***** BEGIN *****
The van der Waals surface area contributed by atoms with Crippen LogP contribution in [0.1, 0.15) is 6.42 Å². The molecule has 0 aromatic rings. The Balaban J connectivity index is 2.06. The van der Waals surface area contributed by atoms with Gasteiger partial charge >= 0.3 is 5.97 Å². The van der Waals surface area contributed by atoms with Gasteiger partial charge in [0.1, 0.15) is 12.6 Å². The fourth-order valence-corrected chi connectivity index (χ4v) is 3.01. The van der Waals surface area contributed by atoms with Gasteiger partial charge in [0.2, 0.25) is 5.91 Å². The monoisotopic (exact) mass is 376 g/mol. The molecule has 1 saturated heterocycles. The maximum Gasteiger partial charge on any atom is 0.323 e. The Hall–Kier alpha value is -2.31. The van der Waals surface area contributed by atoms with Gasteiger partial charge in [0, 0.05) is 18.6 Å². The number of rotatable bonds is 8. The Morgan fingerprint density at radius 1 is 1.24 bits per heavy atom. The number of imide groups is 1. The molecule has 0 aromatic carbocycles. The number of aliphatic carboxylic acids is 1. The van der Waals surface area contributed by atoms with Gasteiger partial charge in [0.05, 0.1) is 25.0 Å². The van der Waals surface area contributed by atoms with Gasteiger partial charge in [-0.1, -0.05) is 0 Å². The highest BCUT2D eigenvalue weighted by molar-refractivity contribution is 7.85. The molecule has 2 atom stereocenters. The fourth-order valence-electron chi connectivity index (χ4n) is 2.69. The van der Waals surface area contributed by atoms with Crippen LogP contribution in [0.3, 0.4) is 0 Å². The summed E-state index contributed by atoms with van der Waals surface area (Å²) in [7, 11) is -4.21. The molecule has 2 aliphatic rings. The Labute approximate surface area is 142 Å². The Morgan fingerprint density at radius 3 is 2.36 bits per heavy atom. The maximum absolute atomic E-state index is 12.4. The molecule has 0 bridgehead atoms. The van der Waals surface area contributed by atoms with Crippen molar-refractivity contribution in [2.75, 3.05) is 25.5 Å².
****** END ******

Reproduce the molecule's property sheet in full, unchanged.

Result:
The van der Waals surface area contributed by atoms with Crippen LogP contribution in [0.1, 0.15) is 6.42 Å². The molecule has 0 aromatic rings. The Balaban J connectivity index is 2.06. The van der Waals surface area contributed by atoms with Gasteiger partial charge >= 0.3 is 5.97 Å². The van der Waals surface area contributed by atoms with Gasteiger partial charge in [0.1, 0.15) is 12.6 Å². The fourth-order valence-corrected chi connectivity index (χ4v) is 3.01. The van der Waals surface area contributed by atoms with Gasteiger partial charge in [0.2, 0.25) is 5.91 Å². The monoisotopic (exact) mass is 376 g/mol. The molecule has 1 saturated heterocycles. The maximum Gasteiger partial charge on any atom is 0.323 e. The Hall–Kier alpha value is -2.31. The van der Waals surface area contributed by atoms with Gasteiger partial charge in [0, 0.05) is 18.6 Å². The number of rotatable bonds is 8. The Morgan fingerprint density at radius 1 is 1.24 bits per heavy atom. The number of imide groups is 1. The molecule has 0 aromatic carbocycles. The number of aliphatic carboxylic acids is 1. The van der Waals surface area contributed by atoms with Gasteiger partial charge in [0.05, 0.1) is 25.0 Å². The van der Waals surface area contributed by atoms with Gasteiger partial charge in [-0.1, -0.05) is 0 Å². The highest BCUT2D eigenvalue weighted by molar-refractivity contribution is 7.85. The molecule has 2 atom stereocenters. The fourth-order valence-electron chi connectivity index (χ4n) is 2.69. The van der Waals surface area contributed by atoms with Crippen LogP contribution in [0.3, 0.4) is 0 Å². The summed E-state index contributed by atoms with van der Waals surface area (Å²) in [7, 11) is -4.21. The molecule has 2 aliphatic rings. The Labute approximate surface area is 142 Å². The Morgan fingerprint density at radius 3 is 2.36 bits per heavy atom. The maximum absolute atomic E-state index is 12.4. The molecule has 0 bridgehead atoms. The van der Waals surface area contributed by atoms with Crippen molar-refractivity contribution in [2.75, 3.05) is 25.5 Å².